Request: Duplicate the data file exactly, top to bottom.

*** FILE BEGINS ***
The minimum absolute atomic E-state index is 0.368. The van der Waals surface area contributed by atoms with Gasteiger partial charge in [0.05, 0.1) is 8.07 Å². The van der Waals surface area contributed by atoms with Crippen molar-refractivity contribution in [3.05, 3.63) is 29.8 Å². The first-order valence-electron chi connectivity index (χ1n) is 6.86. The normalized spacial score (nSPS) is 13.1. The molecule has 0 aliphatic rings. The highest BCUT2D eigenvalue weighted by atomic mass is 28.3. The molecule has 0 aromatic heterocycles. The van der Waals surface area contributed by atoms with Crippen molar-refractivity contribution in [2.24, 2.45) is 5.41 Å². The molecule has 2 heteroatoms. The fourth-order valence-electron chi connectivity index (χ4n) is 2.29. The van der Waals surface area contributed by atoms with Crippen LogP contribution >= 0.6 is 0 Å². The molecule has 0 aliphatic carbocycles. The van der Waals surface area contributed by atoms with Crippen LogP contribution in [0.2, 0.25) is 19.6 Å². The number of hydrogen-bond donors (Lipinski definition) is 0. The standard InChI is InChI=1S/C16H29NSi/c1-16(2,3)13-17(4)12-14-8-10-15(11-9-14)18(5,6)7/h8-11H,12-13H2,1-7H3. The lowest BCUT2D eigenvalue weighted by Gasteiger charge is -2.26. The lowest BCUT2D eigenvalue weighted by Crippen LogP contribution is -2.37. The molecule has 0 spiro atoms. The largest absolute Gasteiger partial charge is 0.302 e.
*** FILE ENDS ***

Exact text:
The minimum absolute atomic E-state index is 0.368. The van der Waals surface area contributed by atoms with Gasteiger partial charge in [0.05, 0.1) is 8.07 Å². The van der Waals surface area contributed by atoms with Crippen molar-refractivity contribution in [3.05, 3.63) is 29.8 Å². The first-order valence-electron chi connectivity index (χ1n) is 6.86. The normalized spacial score (nSPS) is 13.1. The molecule has 0 aliphatic rings. The highest BCUT2D eigenvalue weighted by atomic mass is 28.3. The molecule has 0 aromatic heterocycles. The van der Waals surface area contributed by atoms with Crippen molar-refractivity contribution in [2.24, 2.45) is 5.41 Å². The molecule has 2 heteroatoms. The fourth-order valence-electron chi connectivity index (χ4n) is 2.29. The van der Waals surface area contributed by atoms with Crippen LogP contribution >= 0.6 is 0 Å². The molecule has 0 aliphatic carbocycles. The van der Waals surface area contributed by atoms with Crippen LogP contribution in [0.2, 0.25) is 19.6 Å². The number of hydrogen-bond donors (Lipinski definition) is 0. The standard InChI is InChI=1S/C16H29NSi/c1-16(2,3)13-17(4)12-14-8-10-15(11-9-14)18(5,6)7/h8-11H,12-13H2,1-7H3. The lowest BCUT2D eigenvalue weighted by Gasteiger charge is -2.26. The lowest BCUT2D eigenvalue weighted by Crippen LogP contribution is -2.37. The molecule has 0 spiro atoms. The largest absolute Gasteiger partial charge is 0.302 e.